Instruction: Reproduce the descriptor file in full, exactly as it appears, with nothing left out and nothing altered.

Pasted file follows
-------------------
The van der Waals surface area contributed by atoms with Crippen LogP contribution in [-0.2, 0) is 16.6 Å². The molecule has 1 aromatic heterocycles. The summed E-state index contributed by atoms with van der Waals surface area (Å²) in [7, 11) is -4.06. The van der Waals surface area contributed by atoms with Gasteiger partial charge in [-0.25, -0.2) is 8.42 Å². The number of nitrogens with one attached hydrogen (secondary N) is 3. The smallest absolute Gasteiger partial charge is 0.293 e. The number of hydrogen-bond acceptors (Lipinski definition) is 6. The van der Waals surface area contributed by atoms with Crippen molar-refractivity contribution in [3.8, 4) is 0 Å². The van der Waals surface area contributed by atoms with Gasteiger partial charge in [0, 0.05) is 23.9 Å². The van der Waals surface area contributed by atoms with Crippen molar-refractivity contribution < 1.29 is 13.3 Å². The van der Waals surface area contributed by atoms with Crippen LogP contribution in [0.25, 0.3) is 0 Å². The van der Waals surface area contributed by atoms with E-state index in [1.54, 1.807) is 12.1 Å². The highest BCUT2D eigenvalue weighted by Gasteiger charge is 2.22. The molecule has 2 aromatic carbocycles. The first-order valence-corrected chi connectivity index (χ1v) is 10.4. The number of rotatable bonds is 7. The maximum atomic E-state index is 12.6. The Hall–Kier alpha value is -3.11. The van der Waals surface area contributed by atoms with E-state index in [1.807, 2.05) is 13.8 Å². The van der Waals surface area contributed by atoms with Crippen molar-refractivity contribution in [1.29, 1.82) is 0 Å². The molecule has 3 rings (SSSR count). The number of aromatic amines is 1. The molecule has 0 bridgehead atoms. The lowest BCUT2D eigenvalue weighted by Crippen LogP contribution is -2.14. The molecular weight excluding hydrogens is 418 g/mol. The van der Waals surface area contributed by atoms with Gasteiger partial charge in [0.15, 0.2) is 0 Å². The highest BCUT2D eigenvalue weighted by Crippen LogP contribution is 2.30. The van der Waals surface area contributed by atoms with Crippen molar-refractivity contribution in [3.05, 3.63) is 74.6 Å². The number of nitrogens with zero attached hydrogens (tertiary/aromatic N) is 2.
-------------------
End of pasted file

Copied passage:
The van der Waals surface area contributed by atoms with Crippen LogP contribution in [-0.2, 0) is 16.6 Å². The molecule has 1 aromatic heterocycles. The summed E-state index contributed by atoms with van der Waals surface area (Å²) in [7, 11) is -4.06. The van der Waals surface area contributed by atoms with Gasteiger partial charge in [-0.25, -0.2) is 8.42 Å². The number of nitrogens with one attached hydrogen (secondary N) is 3. The smallest absolute Gasteiger partial charge is 0.293 e. The number of hydrogen-bond acceptors (Lipinski definition) is 6. The van der Waals surface area contributed by atoms with Crippen molar-refractivity contribution in [3.8, 4) is 0 Å². The van der Waals surface area contributed by atoms with Gasteiger partial charge in [0, 0.05) is 23.9 Å². The van der Waals surface area contributed by atoms with Crippen molar-refractivity contribution < 1.29 is 13.3 Å². The van der Waals surface area contributed by atoms with Crippen LogP contribution in [0.25, 0.3) is 0 Å². The van der Waals surface area contributed by atoms with E-state index in [1.54, 1.807) is 12.1 Å². The highest BCUT2D eigenvalue weighted by Gasteiger charge is 2.22. The molecule has 2 aromatic carbocycles. The first-order valence-corrected chi connectivity index (χ1v) is 10.4. The number of rotatable bonds is 7. The maximum atomic E-state index is 12.6. The Hall–Kier alpha value is -3.11. The van der Waals surface area contributed by atoms with E-state index in [1.807, 2.05) is 13.8 Å². The van der Waals surface area contributed by atoms with Crippen molar-refractivity contribution in [1.29, 1.82) is 0 Å². The molecule has 3 rings (SSSR count). The number of aromatic amines is 1. The molecule has 0 bridgehead atoms. The lowest BCUT2D eigenvalue weighted by Crippen LogP contribution is -2.14. The molecular weight excluding hydrogens is 418 g/mol. The van der Waals surface area contributed by atoms with Gasteiger partial charge in [0.15, 0.2) is 0 Å². The highest BCUT2D eigenvalue weighted by Crippen LogP contribution is 2.30. The van der Waals surface area contributed by atoms with Crippen molar-refractivity contribution in [3.05, 3.63) is 74.6 Å². The number of nitrogens with zero attached hydrogens (tertiary/aromatic N) is 2.